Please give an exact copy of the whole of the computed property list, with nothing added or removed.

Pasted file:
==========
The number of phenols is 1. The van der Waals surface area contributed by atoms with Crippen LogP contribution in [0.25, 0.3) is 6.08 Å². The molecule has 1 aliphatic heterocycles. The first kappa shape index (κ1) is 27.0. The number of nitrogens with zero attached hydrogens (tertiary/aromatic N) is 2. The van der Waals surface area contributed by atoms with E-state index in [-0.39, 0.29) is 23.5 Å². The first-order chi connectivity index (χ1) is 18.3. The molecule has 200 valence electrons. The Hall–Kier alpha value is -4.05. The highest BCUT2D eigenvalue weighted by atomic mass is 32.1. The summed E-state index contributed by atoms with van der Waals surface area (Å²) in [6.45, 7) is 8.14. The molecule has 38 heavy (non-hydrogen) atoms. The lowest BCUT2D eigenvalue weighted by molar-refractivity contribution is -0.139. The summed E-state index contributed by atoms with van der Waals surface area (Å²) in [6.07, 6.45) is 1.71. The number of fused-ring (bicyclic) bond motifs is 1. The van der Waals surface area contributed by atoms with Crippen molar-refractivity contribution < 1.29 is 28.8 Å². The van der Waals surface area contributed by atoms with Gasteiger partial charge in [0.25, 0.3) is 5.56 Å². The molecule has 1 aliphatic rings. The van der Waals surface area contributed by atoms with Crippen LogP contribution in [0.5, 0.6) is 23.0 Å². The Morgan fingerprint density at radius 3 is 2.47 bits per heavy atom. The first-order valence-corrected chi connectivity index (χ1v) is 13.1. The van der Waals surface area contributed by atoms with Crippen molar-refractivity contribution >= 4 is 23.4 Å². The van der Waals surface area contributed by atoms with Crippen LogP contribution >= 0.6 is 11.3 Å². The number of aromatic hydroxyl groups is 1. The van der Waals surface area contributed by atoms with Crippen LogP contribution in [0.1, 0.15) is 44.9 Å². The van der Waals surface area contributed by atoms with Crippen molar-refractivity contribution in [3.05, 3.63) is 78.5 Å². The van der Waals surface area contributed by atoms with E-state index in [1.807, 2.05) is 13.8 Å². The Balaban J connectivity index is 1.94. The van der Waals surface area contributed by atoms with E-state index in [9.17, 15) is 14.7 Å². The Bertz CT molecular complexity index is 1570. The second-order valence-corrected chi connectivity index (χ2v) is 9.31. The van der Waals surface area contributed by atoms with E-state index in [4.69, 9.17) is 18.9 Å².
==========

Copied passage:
The number of phenols is 1. The van der Waals surface area contributed by atoms with Crippen LogP contribution in [0.25, 0.3) is 6.08 Å². The molecule has 1 aliphatic heterocycles. The first kappa shape index (κ1) is 27.0. The number of nitrogens with zero attached hydrogens (tertiary/aromatic N) is 2. The van der Waals surface area contributed by atoms with E-state index in [-0.39, 0.29) is 23.5 Å². The first-order chi connectivity index (χ1) is 18.3. The molecule has 200 valence electrons. The Hall–Kier alpha value is -4.05. The highest BCUT2D eigenvalue weighted by atomic mass is 32.1. The summed E-state index contributed by atoms with van der Waals surface area (Å²) in [6.45, 7) is 8.14. The molecule has 38 heavy (non-hydrogen) atoms. The lowest BCUT2D eigenvalue weighted by molar-refractivity contribution is -0.139. The summed E-state index contributed by atoms with van der Waals surface area (Å²) in [6.07, 6.45) is 1.71. The number of fused-ring (bicyclic) bond motifs is 1. The van der Waals surface area contributed by atoms with Crippen molar-refractivity contribution < 1.29 is 28.8 Å². The van der Waals surface area contributed by atoms with Gasteiger partial charge in [0.25, 0.3) is 5.56 Å². The molecule has 1 aliphatic rings. The van der Waals surface area contributed by atoms with Crippen LogP contribution in [0.5, 0.6) is 23.0 Å². The Morgan fingerprint density at radius 3 is 2.47 bits per heavy atom. The first-order valence-corrected chi connectivity index (χ1v) is 13.1. The van der Waals surface area contributed by atoms with Crippen molar-refractivity contribution >= 4 is 23.4 Å². The van der Waals surface area contributed by atoms with Crippen LogP contribution >= 0.6 is 11.3 Å². The number of aromatic hydroxyl groups is 1. The van der Waals surface area contributed by atoms with Crippen LogP contribution in [0.1, 0.15) is 44.9 Å². The van der Waals surface area contributed by atoms with Crippen molar-refractivity contribution in [3.05, 3.63) is 78.5 Å². The van der Waals surface area contributed by atoms with E-state index in [1.807, 2.05) is 13.8 Å². The Balaban J connectivity index is 1.94. The van der Waals surface area contributed by atoms with E-state index in [9.17, 15) is 14.7 Å². The Bertz CT molecular complexity index is 1570. The second-order valence-corrected chi connectivity index (χ2v) is 9.31. The van der Waals surface area contributed by atoms with E-state index in [4.69, 9.17) is 18.9 Å².